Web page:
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Book reviews: 'Sapiens' and 'Homo Deus' by Yuval Noah Harari

  • February 2018
  • Topics in science
  • Book or article

Sapiens and Homo Deus

by Yuval Noah Harari

Publisher: Harper;
ISBN-10: 0099590085
ISBN-13: 978-0099590088

Homo Deus
Publisher: Harper;
ISBN-10: 1784703931
ISBN-13: 978-1784703936

Book review by Andrea Bandelli, Executive Director, Science Gallery International, Dublin, Ireland.

These two books by Yuval Noah Harari have received worldwide acclaim and have been praised for their insights on the history and future of humankind.

The first book, Sapiens, looks at the evolution of our species, and covers three fundamental moments that set Homo sapiens apart from all other species: the cognitive revolution, which kickstarted the development of human culture and history; the agricultural revolution, which shaped humans as social actors; and the scientific revolution, which defined the era we now live in, and which according to Harari “may well end history and start something completely different”.

In this sentence lies the scope of both books: to understand how science is enabling the transformation of Homo sapiens into a new species, shaped by technologies which are able to understand how we function much better than we do ourselves. If Sapiens articulates how the scientific revolution is leading this new development of humankind, the second book, Homo Deus, focuses on its consequences: a (near) future where humans are intrinsically connected with the data flow that already controls most of the systems necessary for our society to exist.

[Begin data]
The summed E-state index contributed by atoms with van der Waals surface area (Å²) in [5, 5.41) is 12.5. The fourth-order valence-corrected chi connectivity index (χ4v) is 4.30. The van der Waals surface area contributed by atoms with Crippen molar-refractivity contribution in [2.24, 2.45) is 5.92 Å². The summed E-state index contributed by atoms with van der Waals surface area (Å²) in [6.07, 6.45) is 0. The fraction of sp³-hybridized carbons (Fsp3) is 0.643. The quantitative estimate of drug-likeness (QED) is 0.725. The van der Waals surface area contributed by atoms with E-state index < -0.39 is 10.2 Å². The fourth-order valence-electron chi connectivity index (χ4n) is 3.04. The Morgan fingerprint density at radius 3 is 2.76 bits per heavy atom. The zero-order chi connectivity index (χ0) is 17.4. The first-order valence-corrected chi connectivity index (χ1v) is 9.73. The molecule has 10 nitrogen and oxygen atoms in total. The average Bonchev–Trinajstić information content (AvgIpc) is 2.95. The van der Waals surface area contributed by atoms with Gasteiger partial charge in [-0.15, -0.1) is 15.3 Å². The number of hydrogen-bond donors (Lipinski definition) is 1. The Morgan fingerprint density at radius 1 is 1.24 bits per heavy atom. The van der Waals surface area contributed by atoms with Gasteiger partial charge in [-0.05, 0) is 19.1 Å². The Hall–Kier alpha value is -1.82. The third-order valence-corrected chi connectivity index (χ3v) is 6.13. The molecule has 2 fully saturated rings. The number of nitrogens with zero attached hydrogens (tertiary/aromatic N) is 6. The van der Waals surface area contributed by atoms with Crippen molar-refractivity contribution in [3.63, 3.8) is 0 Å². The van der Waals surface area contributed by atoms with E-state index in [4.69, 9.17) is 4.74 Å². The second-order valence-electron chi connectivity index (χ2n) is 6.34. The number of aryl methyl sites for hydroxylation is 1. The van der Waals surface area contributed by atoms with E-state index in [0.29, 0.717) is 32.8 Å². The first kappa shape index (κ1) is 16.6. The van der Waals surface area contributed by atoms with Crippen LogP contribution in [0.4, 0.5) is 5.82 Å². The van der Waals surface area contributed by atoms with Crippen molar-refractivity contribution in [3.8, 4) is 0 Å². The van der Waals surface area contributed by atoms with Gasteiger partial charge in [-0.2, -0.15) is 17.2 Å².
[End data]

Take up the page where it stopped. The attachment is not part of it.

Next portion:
Harari masterfully weaves a profound knowledge of history with smart insights on today’s society, and the result is a fascinating and thought provoking analysis of our present and a glimpse into our future.

Harari makes a very convincing point about the inability of science to set its own priorities. For instance, he asks in Sapiens, what should we do with our increasing understanding of genetics? “Should we use this knowledge to cure cancer, to create a race of genetically engineered supermen, or to engineer dairy cows with super-sized udders? It is obvious that a liberal government, a Communist government, a Nazi government and a capitalist business corporation would use the very same scientific discovery for completely different purposes, and there is no scientific reason to prefer one usage over others.” This argument opens the section about the scientific revolution, and how scientific research cannot be discussed without taking into account “the ideological, political and economic forces that shaped physics, biology and sociology, pushing them in certain directions while neglecting others.”

We find a similar approach in Homo Deus, where the argument is made that data and algorithms can in fact be seen as a new ideology or religion. “If gods can possess land and employ people, why not algorithms?” asks Harari. This question is more than a provocation, though. Today we are already seeing how humans can’t cope with the amount of data which is produced and necessary to organise society. We have given up control of this data to a complex computer-based infrastructure, to a system which can make sense of all the data much better than any human possibly could do. What’s left for us humans? Being smart enough to protect us from the data. “In ancient times having power meant having access to data. Today having power means knowing what to ignore”. My humble advice: don’t ignore these two books.


  • good reads
  • Sapiens
  • Homo Deus
  • human culture
  • history
  • technologies